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I've encountered this limit and I am stuck:

$$\lim \limits_{x\to0}{\frac{\frac{\ln(1+x)}{\arcsin{(x)}}-1}{x}}$$

My first thought were using some known limits, such as: $\lim \limits_{x\to0}{\ln(1+x)\over x}=1$ and $\lim\limits_{x\to0}{\arcsin{(x)}\over x}=1$ but no matter what I tried I got a limit of the form $0\over0$. So then I thought L'Hospital's rule might help, I used it to different forms of the limit but these seemed even more complicated, e.g.: $\lim \limits_{x\to0}{\frac{\sqrt{1-x^2}-1-x}{\sqrt{1-x^2}\arcsin{(x)}+x}}$.

I'd appreciate some hints on how to approach this limit. I am sure that it's possible to solve it just using these known limits and L'Hospital's rule. I just don't know how to manipulate the limit to a suitable form.

Thanks

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    $\begingroup$ just rewrite it with one numerator and one denominator and apply L'Hospital's rule twice. $\endgroup$ – Apurv May 24 '14 at 10:13
  • $\begingroup$ @Apurv I thought I might get away from taking the derivative of that, but it actually gives the result, thanks. $\endgroup$ – David May 24 '14 at 10:33
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So far, so good. Although, I notice that you've just omitted a factor that tends to 1 after using L'Hospital rule. But it's fine. You can continue by multiplying both numerator, and denominator by the numerator's conjugate, and arrive at:

$\begin{align*}\displaystyle \lim_{x \to 0} \frac{\sqrt{1 - x^2} - 1 - x}{\sqrt{1 - x^2}\arcsin x + x} &= \lim_{x \to 0} \frac{(1 - x^2) - (1 + x)^2}{(\sqrt{1 - x^2}\arcsin x + x) (\sqrt{1 - x^2} + 1 + x)} \\ &= \lim_{x \to 0} \frac{-2x - 2x^2}{(\sqrt{1 - x^2}\arcsin x + x) (\sqrt{1 - x^2} + 1 + x)} \\ &= \lim_{x \to 0} \frac{-2x (1 + x)}{(\sqrt{1 - x^2}\arcsin x + x) (\sqrt{1 - x^2} + 1 + x)} \\ &= \lim_{x \to 0} \frac{-2 (1 + x)}{\left(\frac{\sqrt{1 - x^2}\arcsin x + x}{x}\right) (\sqrt{1 - x^2} + 1 + x)} \end{align*}$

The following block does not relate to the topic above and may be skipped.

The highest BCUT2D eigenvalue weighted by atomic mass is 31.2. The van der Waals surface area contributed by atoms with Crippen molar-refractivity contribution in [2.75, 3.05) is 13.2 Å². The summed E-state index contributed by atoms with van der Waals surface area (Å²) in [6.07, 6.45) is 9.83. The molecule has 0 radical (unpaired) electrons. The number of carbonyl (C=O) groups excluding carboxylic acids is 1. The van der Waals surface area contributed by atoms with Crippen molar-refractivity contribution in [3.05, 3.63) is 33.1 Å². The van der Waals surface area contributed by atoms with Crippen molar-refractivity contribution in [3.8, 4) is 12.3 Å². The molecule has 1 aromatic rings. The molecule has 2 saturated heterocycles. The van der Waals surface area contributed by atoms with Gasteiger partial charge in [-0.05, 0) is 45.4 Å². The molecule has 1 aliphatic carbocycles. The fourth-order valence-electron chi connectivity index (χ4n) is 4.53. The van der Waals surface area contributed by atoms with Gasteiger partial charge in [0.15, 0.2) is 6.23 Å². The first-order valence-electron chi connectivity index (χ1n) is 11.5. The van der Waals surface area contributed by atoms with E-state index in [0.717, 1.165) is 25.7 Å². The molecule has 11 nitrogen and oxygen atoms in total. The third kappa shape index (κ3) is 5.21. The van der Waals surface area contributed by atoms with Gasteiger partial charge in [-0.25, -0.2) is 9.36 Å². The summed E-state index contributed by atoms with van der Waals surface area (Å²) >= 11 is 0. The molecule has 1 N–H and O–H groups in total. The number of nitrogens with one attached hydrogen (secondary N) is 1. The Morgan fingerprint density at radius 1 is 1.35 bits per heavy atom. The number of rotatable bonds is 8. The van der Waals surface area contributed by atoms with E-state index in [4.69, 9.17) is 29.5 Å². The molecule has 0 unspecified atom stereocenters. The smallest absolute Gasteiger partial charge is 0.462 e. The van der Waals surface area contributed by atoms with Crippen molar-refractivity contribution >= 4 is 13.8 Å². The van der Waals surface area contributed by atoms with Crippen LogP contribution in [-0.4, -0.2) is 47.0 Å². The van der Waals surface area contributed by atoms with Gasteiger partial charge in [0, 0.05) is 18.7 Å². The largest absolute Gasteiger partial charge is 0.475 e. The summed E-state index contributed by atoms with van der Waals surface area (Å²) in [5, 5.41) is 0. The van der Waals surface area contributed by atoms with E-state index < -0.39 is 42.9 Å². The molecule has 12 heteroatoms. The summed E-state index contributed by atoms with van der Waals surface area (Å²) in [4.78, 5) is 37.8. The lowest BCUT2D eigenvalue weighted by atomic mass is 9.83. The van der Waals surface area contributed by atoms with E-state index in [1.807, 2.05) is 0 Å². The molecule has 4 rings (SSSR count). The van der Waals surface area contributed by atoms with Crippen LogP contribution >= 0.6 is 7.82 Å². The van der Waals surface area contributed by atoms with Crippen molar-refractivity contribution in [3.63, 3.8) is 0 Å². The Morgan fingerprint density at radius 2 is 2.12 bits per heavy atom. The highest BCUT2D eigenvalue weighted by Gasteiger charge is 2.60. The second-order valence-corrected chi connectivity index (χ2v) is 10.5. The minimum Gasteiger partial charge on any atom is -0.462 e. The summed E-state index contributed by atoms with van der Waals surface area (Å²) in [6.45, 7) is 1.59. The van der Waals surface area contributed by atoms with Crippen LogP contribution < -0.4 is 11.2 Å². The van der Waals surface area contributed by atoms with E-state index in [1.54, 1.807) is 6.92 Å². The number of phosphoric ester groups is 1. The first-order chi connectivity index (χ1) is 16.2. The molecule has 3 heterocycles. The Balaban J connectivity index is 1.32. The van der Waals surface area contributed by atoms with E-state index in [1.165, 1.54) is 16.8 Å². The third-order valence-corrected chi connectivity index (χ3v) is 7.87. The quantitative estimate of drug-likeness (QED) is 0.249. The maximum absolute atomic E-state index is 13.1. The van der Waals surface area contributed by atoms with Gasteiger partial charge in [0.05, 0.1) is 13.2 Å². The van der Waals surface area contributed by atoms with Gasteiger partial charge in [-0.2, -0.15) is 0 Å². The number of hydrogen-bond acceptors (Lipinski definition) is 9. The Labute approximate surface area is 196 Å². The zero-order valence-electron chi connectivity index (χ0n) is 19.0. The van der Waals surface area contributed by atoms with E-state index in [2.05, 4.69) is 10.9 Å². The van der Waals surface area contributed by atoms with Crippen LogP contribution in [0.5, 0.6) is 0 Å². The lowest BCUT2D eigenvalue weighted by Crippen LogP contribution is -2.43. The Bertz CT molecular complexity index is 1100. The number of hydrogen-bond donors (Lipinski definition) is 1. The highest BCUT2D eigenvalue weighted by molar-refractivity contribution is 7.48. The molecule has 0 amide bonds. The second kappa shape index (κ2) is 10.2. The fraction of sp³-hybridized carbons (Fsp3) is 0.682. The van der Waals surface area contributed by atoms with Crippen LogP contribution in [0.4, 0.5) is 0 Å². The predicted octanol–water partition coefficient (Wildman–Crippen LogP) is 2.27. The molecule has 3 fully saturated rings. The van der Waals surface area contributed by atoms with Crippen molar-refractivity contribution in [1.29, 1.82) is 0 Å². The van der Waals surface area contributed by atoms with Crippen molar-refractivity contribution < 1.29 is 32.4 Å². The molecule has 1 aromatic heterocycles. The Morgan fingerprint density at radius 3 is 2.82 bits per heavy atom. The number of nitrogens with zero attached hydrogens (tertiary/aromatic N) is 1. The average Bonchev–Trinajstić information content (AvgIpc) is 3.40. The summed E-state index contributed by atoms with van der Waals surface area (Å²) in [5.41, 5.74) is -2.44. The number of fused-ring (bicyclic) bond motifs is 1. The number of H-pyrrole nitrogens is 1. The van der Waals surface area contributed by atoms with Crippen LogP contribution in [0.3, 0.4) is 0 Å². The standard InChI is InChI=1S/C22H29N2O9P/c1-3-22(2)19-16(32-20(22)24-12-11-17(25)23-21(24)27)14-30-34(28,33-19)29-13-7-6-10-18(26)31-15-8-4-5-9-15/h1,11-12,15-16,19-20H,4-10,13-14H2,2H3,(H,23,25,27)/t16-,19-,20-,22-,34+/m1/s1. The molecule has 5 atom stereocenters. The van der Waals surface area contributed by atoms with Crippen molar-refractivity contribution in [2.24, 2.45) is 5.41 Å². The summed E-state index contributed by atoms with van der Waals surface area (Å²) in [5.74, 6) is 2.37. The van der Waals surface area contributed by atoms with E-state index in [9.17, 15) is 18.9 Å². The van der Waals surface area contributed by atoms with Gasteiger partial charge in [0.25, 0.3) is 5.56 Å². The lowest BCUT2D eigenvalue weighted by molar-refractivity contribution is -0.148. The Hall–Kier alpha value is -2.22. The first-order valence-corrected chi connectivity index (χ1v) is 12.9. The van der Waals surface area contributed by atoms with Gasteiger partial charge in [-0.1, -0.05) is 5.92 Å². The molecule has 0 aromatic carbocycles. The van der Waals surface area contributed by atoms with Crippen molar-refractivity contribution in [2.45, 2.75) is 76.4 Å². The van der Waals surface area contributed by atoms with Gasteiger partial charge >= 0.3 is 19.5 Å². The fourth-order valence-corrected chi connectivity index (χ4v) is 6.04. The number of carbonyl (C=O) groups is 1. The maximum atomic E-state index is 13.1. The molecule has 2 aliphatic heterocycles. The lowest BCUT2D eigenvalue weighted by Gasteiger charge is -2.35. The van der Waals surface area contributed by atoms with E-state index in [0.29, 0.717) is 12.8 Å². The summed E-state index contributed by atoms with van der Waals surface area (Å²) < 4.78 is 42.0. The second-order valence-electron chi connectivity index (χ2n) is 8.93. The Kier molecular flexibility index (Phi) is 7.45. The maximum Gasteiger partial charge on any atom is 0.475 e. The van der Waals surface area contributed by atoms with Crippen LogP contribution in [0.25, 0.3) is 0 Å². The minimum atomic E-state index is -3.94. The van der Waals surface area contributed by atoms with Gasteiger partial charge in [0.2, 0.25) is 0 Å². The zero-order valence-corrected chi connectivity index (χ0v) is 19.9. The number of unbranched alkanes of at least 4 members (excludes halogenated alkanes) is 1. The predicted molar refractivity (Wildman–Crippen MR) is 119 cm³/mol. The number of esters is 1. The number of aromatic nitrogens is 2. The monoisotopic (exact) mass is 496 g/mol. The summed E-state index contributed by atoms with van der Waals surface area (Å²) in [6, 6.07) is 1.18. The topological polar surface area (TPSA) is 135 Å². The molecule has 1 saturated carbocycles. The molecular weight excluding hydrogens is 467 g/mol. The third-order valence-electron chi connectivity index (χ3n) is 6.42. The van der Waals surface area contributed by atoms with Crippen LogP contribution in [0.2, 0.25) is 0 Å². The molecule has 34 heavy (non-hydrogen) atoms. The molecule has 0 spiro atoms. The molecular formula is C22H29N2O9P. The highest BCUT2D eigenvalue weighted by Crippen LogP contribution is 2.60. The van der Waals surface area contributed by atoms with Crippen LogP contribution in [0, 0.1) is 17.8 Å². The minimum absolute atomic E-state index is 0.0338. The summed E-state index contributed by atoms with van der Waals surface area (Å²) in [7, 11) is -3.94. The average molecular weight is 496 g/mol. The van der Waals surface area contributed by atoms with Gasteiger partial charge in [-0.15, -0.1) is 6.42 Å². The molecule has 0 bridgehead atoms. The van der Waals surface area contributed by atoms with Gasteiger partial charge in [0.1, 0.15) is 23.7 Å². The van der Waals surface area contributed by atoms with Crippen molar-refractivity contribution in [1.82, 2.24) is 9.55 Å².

Hopefully, you can go from here, right? :x

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  • $\begingroup$ I can, the numerator tends to $-2$ and the denominator to $4$ using the fact about $arcsin{x}$ I mentioned in my post; thanks a lot. That limit after using the L'Hospital's rule for the first time just seemed so demotivating, yet it gives the right answer. $\endgroup$ – David May 24 '14 at 10:32
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    $\begingroup$ Just a thing to remember, when you are trying to get rid of a square root, it's conjugate will help you in most cases. After that you'll have a polynomial, and from here, it should be easy to eliminate all factors that tend to 0. That's basically what I do in the last step. $\endgroup$ – user49685 May 24 '14 at 10:38
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We write the Taylor series:

$$\frac{\ln(1+x)}{\arcsin x}=\frac{x-\frac{x^2}{2}+o(x^2)}{x+o(x^2)}=1-\frac{x}{2}+o(x)$$ hence we see now easily that the desired limit is $-\frac12$.

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